In the seventeenth century people still believed in phoenixes, based partially on indisputable pictorial evidence like this.
Picture from the Aberdeen Bestiary is a photographic representation of a 2d public domain image.
Source: Pseudodoxia Epidemica (the ‘Plague of Pseudoscience’), by Thomas Browne.
Date: 1646 A.D.
Highlights: It turns out that in the seventeenth century, belief in phoenixes, griffins and unicorns was still a thing.
To stop you feeling too proud of ‘how far we’ve come’ I should point out that we still have one or two irrational beliefs today. Continue reading
Posted in English, Invertebrates, Monsters
Tagged 17th century, crane fly, folkloric approach, griffin, home, natural history, nature is a pest, nature is amazing, phoenix, rise of scientific method, tainct, thomas browne, unicorn
Species: Red squirrel (Sciurus vulgaris); oak (Quercus robur); crow (Corvus corone) ; tawny owl (Strix aluco); wild cat (Felis sylvestris).
Source: ‘Coed Marchan’ by Robin Clidro.
Date: Around 1580 A.D.
Highlights: After Marchan Wood was cut down, a delegation of red squirrels went to Parliament in London to request no more deforestation. They begged this on behalf of the wild animals mentioned above, but also mentioned the poor domestic stock and humans that were suffering. Sadly they weren’t listened to.
This week’s blog post is on the RSPB web site. Click here to see it.
Image from British Library Additional Manuscript 18852, a red squirrel from c.1500 AD. Image in the public domain.
Posted in Birds, Mammals, Plants (incl. Trees), Special Feature, Welsh
Tagged Bible Welsh, deforestation, early modern, ecocritical approach, environmental management, exploitation, extinction, harmony with nature, human-environment conflict, literary approach, nature is a hero, RSPB, satire, sixteenth century, vote for bob, Welsh poetry, woodland
Strand of Scots Pine photographed by Gwen and James Anderson and licensed under CC-AT-SA. This photo is missing DEATH.
Species: ‘pin’, usually thought to be (Pinus sylvestris) but could be yew (Taxus Baccata) or generic term for conifers.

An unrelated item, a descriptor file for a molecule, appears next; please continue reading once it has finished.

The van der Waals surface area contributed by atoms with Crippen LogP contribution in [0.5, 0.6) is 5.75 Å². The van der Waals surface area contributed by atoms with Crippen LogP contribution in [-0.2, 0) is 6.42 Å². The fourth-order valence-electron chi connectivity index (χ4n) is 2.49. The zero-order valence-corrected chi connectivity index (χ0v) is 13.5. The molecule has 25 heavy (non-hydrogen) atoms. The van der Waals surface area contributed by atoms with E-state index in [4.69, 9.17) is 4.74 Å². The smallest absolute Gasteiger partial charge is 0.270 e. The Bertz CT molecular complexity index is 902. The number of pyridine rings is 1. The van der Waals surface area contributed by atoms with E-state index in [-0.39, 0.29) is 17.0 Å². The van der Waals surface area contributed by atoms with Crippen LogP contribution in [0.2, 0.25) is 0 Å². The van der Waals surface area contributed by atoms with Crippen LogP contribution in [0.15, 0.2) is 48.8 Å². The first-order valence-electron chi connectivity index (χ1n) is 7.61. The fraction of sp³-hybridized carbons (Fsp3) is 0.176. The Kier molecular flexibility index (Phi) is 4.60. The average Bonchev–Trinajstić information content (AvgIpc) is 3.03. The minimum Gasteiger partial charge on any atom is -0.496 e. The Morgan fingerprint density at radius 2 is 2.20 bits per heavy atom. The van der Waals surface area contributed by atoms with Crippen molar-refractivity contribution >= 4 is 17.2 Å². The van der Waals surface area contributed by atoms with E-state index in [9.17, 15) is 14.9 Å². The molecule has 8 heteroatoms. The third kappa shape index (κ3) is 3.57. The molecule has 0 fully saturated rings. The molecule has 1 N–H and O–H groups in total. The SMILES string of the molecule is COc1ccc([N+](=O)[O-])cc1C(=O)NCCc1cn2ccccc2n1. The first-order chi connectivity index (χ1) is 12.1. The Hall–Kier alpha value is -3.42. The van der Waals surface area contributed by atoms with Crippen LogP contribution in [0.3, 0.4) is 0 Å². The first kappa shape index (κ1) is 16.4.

Source: The ‘Song of Roland’, a piece of Crusades propaganda.
Date: Most probably c.1098-1100 A.D.
Highlights: If you believe the ‘Song of Roland’, every soldier rushes to the nearest pine tree whenever they are either (i) meeting a rich person or (ii) about to die. Pretty cool, eh?
The only trouble is, pine trees are supposed to have been extinct in England and northern France when the text was written…
Posted in Anglo-Norman, Plants (incl. Trees)
Tagged charlemagne, churchyards, ecosensitive approach, epic, extinction, ganelon, garden, linguistic drift, literary approach, marsilla, native status, nature is a texture, pine, pine tree, postcolonial approach, propaganda, song of roland, woodland, yew trees
Species: The 35 most popular types of bird.
Source: ‘The Parliament of Fowls’ by Geoffrey Chaucer.
Highlights: Considering Chaucer had no idea what he was talking about, his categorisation of birds into four categories was perhaps the best we could hope for.
Public domain woodcut from another text (‘The Woody Choristers’).
Part of the Vaughan coat-of-arms at Tretower Court, Brecon Beacons, south-east Wales.
Species: Generic snakey-snake, called an adder (Vipera berus) but has prey constricting habit like smooth snake (Coronella austriaca).
Source: The Vaughan family coat-of-arms and its descriptions (not as boring as it sounds, I promise!)
Date: c.1450 A.D.
Highlights: The Vaughan coat-of-arms shows three boys being strangled by snakes. This was inspired by the legend of a family member being born with a snake around his neck. Boring folklorists c.1900 interpreted this as an #IHateSnakes moment. They are wrong, it was originally the opposite. The writings of Lewis Glyn Cothi suggest comparing someone to a snake was a compliment. Continue reading
Posted in Amphibians and Reptiles, English, Welsh
Tagged adder, art history, artwork, battlefield, breconshire, coat-of-arms, eco-sensitive reading, figurative, folkloric approach, garden, harmony with nature, heroes as animals, history text, home, llys tre-twr, moreithig warwyn, nature is a pest, persecution, smooth snake, tretower, vaughan, vaughan family